mechanically count the number of factors that favor each side,’” Harrison v. Wells
Fargo Bank, No. 3:13-cv-4682-D, 2016 WL 3612124, at *2 (N.D. Tex. July 6, 2016)
(quoting EEOC v. Serv. Temps, Inc., No. 3:08-cv-1552-D, 2009 WL 3294863, at *3
(N.D. Tex. Oct. 13, 2009)), “[t]he absence of prejudice to the nonmovant and
inadvertence of the party seeking the modification are insufficient to demonstrate
‘good cause,’” Barnes v. Sanchez, No. 3:07-cv-1184-M, 2010 WL 5027040, at *1 (N.D.
Tex. Dec. 2, 2010) (footnote omitted).
Here, the Court is not persuaded that either the pendency of the Section
1915(e)(2) motion to dismiss, filed more than seven months after the Court entered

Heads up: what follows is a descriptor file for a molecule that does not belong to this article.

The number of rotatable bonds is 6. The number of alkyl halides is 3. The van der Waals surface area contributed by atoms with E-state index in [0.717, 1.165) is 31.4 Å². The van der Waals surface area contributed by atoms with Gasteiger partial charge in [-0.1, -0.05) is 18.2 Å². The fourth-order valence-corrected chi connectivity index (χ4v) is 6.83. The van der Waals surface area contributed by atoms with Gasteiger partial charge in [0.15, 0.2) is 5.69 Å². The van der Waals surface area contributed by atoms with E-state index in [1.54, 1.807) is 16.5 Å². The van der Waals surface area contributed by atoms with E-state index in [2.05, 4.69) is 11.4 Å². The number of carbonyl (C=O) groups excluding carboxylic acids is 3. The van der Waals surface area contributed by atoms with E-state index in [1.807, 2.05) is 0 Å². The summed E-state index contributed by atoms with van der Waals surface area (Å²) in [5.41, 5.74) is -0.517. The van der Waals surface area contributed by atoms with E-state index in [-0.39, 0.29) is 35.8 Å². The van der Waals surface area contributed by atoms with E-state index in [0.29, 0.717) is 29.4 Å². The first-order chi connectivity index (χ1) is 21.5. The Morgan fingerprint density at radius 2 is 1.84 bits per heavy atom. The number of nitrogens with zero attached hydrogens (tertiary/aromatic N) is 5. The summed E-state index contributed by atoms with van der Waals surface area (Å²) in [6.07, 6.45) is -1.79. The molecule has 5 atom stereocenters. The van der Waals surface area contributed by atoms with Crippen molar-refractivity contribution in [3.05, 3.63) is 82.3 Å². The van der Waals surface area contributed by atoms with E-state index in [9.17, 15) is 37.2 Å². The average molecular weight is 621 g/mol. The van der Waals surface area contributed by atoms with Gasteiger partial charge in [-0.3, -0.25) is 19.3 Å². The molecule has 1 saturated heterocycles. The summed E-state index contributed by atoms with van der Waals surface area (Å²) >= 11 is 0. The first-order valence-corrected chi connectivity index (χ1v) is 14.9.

the Rule 16(b) Scheduling Order, or the remote possibility that the Court will
consolidate these three actions – particularly given how long they have been pending
with a Rule 16(b) schedule in place – with No. 3:20-cv-864-E-BN is adequate to justify
the relief that Hyatt seeks.
More importantly, Hyatt has not demonstrated due diligence and thus
established good cause under Rule 16(b)(4).
The two reasons above do not show that the deadlines set by the Rule 16(b)
Scheduling Order “cannot reasonably be met despite [Hyatt’s] diligence.” Squyres,
782 F.3d at 237; see, e.g., Turner v. Nationstar Mortg. LLC, No. 3:14-cv-1704-L-BN,
2015 WL 12763510, at *3 (N.D. Tex. Mar. 6, 2015) (“The BDFTE Defendants do not
explain how, if at all, the alleged uncertainly created by their pending motion to
dismiss is impeding their efforts, if any, to conduct discovery or otherwise comply
with the pending, unexpired deadlines.”).
Nor does Hyatt’s generalized explanations related to the pandemic.